Hello again! It’s been a long 5 months since TheFatNurse’s last post! I’ve been finishing up the last semester of my Family Nurse Practitioner Program and getting ready for the Boards. This means I’ve been spending less time focusing on fat related issues and more time diving into other areas of health. As result, I’ve had less time to focus on the blog. I do plan to get back into updating more regularly once the year is over.
However, the past couple of weeks has had several developments that are too note worthy to not mention! Starting in Australia:
ABC has an investigative show called Catalyst in Australia. Last week they aired a controversial report on saturated fat and cholesterol’s weak association with heart disease. This generated the obvious controversy…but the show followed it up with an episode about statins that generated even more controversy!
The basic premise of this episode was the overprescription of statins based off faulty guidelines and research on primary prevention groups (this is important to keep in mind). In addition to the literature on statins and heart disease, the show also covers some of the research process/designs when drug trials are conducted that can lead to flawed conclusions.
The expected controversy even lead the Australian Advisory Committee to urge ABC to pull the episode from airing since they believed it could have lead people to stop taking their medications – leading to death. Today Dr. Kerryn Phelps, a former Australian Medical Association president, added to the controversy by writing:
Both episodes are worth a look to understand what the discussion is all about as many people are probably going to be confused with all this conflicting advice.
Moving onto Italy:
Apparently Pasta consumption has dropped 23% in the past decade. Why is this?
Worried about its fattening effects, she and her husband eat it no more than a few times a week, favoring couscous, meat and vegetables instead. “Metabolism changes when you approach 40,” she says, “and pasta is out of the question.”
The share of women between 26 and 30 years old who believe pasta is fattening increased 26% from 2008 to 2012, according to a Nielsen survey. And among 26- to 30-year-old men, the number who think pasta makes people fat increased 16%.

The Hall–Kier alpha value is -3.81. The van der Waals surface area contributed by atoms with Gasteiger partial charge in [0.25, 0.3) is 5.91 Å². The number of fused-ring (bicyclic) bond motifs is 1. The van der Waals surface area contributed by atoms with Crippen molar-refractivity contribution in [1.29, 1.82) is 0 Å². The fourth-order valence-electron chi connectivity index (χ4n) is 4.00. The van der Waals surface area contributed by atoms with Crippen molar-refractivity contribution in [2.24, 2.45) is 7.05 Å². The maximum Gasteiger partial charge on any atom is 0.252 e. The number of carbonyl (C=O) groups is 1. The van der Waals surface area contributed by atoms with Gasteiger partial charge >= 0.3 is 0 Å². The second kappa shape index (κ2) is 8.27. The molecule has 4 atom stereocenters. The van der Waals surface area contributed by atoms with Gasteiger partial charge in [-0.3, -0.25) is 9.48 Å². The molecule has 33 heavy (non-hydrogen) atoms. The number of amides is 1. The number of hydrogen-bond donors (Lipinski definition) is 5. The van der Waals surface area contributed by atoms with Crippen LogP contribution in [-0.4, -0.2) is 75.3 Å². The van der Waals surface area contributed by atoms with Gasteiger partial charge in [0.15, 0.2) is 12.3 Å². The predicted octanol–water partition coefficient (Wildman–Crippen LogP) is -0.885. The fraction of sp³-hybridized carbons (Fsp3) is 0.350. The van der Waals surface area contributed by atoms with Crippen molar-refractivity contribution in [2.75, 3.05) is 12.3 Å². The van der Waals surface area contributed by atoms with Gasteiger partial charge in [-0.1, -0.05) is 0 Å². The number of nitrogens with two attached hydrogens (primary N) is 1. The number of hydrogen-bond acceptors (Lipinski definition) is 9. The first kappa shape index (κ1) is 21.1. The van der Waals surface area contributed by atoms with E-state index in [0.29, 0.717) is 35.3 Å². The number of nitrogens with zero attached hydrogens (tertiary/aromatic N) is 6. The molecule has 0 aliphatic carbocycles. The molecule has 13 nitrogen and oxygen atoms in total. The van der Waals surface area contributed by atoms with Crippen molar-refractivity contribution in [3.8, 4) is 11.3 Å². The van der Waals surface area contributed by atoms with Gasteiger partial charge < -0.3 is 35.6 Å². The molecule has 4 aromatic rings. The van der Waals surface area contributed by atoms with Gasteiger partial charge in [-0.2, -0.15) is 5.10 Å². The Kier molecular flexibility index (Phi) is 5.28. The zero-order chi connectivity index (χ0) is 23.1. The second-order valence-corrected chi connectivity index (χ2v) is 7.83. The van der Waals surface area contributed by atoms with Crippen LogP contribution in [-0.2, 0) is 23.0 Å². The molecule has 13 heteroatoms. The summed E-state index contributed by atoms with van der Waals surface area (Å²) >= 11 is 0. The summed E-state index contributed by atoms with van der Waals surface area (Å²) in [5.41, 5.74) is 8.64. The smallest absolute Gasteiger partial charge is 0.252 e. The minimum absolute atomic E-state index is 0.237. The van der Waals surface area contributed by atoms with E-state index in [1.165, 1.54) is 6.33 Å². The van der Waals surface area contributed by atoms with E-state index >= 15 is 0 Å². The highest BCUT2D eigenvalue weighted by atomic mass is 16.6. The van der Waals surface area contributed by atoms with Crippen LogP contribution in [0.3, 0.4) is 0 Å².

Reminds me of this episode of Portlandia:
Now to Britain:
Looks like the amount of saturated fat that will be in Britain will be decreased and taken out of the food supply:
Almost half of the food manufacturing and retail industry has signed up to the Responsibility Deal Saturated Fat Reduction Pledge by agreeing to reduce the amount of saturated fat in our food and change their products to make them healthier.
Cutting the amount of saturated fat we eat by just fifteen per cent could prevent around 2,600 premature deaths every year from conditions such as cardiovascular disease, heart diseaseand stroke.
Check out the link to the story which details what companies are planning to do. Such as:
Nestlé – which will remove 3,800 tonnes of saturated fat from over a billion Kit Kat bars per year by reformulating the recipe
And whatever they end up replacing the saturated fat will make kit kats “healthier?” Sigh…
And in Sweden:
Apparently, “Sweden has become the first Western nation to develop national dietary guidelines that reject the popular low-fat diet dogma in favor of low-carb high-fat nutrition advice.”
I’ve heard in the past that a huge portion of the population in Sweden follows a Low Carb High Fat diet so this is not too surprising.
We’ll end with China
I’ve covered in the past how asians are often used in popular press to demonstrate how carbohydrates cannot be fattening since Asians are so skinny…despite being healthy and skinny not being the same thing.
Apparently a new study was released last month showing increased carbohydrate consumption being tied to coronary heart disease in the Chinese.
I won’t get into too much about this particular study since it’s observational and relies on questionnaires – which have faults in generating conclusive evidence. However, these study designs were used in the past to demonize dietary fat. So even if this study is not conclusive, it’s worth noting since it produced different results using similar methods in the past. Some notable observations:
These associations were robust and independent of several known CHD risk factors, including socio economic status, centralobesity, smokingstatus, hypertension, and saturated fat intake.
In a Japanese cohort, the average intakes of raw white rice were 170 g/day in women and 180 g/day in men. In that study, white rice intake was found to be inversely associated with death from cardiovascular disease in men but not in women (49). The reasons for the apparent conflicting results between that study and ours are not clear.